In 1951, McCarthy enrolled at the University of Tennessee, where he studied liberal arts. During this time, he developed an interest in writing and literature. He published his first short story in 1959, titled "A Drowning Incident," which appeared in The Phoenix, the university's literary magazine.

    After completing his undergraduate studies, McCarthy attended the University of Tennessee's Graduate School. However, he left without obtaining a degree and moved to Chicago, where he worked in various jobs, including as an auto mechanic and a bartender. This period of his life was marked by financial struggles and a sense of isolation.

    Cormac McCarthy's childhood and youth remain somewhat mysterious, as he rarely discusses personal details in public. However, his experiences and observations during these formative years undoubtedly played a role in shaping his unique writing style and thematic interests.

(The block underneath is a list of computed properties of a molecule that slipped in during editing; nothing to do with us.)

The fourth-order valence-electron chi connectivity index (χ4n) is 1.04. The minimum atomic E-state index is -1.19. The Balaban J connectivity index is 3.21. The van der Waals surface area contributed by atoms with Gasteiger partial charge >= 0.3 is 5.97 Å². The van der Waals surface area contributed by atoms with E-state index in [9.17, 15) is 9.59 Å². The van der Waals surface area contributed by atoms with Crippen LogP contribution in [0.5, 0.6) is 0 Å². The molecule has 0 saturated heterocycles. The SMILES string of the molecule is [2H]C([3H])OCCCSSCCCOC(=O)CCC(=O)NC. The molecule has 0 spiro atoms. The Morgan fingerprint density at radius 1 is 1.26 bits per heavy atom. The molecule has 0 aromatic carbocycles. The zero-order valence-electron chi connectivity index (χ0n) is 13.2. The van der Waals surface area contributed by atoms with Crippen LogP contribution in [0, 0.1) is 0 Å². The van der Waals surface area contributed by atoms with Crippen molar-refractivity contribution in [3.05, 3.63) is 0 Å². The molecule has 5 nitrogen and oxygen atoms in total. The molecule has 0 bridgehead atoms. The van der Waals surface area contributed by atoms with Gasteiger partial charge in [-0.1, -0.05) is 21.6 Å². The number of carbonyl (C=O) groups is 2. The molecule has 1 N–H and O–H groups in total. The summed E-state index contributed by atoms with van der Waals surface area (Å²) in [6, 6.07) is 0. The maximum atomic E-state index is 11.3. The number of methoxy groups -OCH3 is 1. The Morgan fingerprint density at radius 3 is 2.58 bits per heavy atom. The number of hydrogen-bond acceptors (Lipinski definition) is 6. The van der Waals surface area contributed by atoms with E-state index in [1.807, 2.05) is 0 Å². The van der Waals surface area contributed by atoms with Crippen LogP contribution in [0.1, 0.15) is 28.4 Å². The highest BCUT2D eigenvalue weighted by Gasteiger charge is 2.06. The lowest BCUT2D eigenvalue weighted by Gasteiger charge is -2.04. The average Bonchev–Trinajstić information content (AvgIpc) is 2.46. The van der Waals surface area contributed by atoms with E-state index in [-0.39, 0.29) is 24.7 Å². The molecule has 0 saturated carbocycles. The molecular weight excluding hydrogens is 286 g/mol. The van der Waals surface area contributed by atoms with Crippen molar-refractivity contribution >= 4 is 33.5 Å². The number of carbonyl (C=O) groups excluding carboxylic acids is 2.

Writing career

    Cormac McCarthy's writing career spans several decades and is marked by a distinctive and influential body of work. His writing is characterized by its lyrical prose, stark realism, and exploration of existential themes. McCarthy's novels often delve into the darker aspects of human nature and depict characters grappling with morality, violence, and the struggle for survival.

    After the publication of his first novel, "The Orchard Keeper" in 1965, McCarthy continued to refine his craft and explore different genres and settings. His subsequent novels, including "Outer Dark" (1968) and "Child of God" (1973), received critical acclaim for their vivid and haunting portrayals of characters on the margins of society.